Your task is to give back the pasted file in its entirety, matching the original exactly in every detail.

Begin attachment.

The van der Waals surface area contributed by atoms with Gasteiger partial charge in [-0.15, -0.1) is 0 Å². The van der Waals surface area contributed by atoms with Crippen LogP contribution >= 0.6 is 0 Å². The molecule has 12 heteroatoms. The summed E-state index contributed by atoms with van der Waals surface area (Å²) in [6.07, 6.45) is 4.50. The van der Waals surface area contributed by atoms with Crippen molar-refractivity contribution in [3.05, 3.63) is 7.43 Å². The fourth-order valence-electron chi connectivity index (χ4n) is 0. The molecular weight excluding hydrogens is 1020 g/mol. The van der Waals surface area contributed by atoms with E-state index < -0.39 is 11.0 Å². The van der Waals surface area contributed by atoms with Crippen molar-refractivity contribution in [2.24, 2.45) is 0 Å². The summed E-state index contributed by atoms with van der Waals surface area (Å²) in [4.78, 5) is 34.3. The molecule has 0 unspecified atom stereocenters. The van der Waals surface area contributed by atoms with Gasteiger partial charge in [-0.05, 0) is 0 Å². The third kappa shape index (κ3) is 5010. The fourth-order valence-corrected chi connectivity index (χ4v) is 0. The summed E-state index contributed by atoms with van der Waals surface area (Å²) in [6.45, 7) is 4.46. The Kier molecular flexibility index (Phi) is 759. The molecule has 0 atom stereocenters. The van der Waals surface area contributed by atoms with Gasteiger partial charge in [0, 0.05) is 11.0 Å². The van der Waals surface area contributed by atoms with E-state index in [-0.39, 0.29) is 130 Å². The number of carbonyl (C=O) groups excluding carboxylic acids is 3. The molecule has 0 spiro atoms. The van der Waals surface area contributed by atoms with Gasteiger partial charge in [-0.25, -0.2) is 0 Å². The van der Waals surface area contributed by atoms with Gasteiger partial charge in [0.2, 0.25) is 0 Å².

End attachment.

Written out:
The van der Waals surface area contributed by atoms with Gasteiger partial charge in [-0.15, -0.1) is 0 Å². The van der Waals surface area contributed by atoms with Crippen LogP contribution >= 0.6 is 0 Å². The molecule has 12 heteroatoms. The summed E-state index contributed by atoms with van der Waals surface area (Å²) in [6.07, 6.45) is 4.50. The van der Waals surface area contributed by atoms with Crippen molar-refractivity contribution in [3.05, 3.63) is 7.43 Å². The fourth-order valence-electron chi connectivity index (χ4n) is 0. The molecular weight excluding hydrogens is 1020 g/mol. The van der Waals surface area contributed by atoms with E-state index < -0.39 is 11.0 Å². The van der Waals surface area contributed by atoms with Crippen molar-refractivity contribution in [2.24, 2.45) is 0 Å². The summed E-state index contributed by atoms with van der Waals surface area (Å²) in [4.78, 5) is 34.3. The molecule has 0 unspecified atom stereocenters. The van der Waals surface area contributed by atoms with Gasteiger partial charge in [-0.05, 0) is 0 Å². The third kappa shape index (κ3) is 5010. The fourth-order valence-corrected chi connectivity index (χ4v) is 0. The summed E-state index contributed by atoms with van der Waals surface area (Å²) in [6.45, 7) is 4.46. The Kier molecular flexibility index (Phi) is 759. The molecule has 0 atom stereocenters. The van der Waals surface area contributed by atoms with Gasteiger partial charge in [0, 0.05) is 11.0 Å². The van der Waals surface area contributed by atoms with E-state index in [-0.39, 0.29) is 130 Å². The number of carbonyl (C=O) groups excluding carboxylic acids is 3. The molecule has 0 spiro atoms. The van der Waals surface area contributed by atoms with Gasteiger partial charge in [-0.25, -0.2) is 0 Å². The van der Waals surface area contributed by atoms with Gasteiger partial charge in [0.2, 0.25) is 0 Å².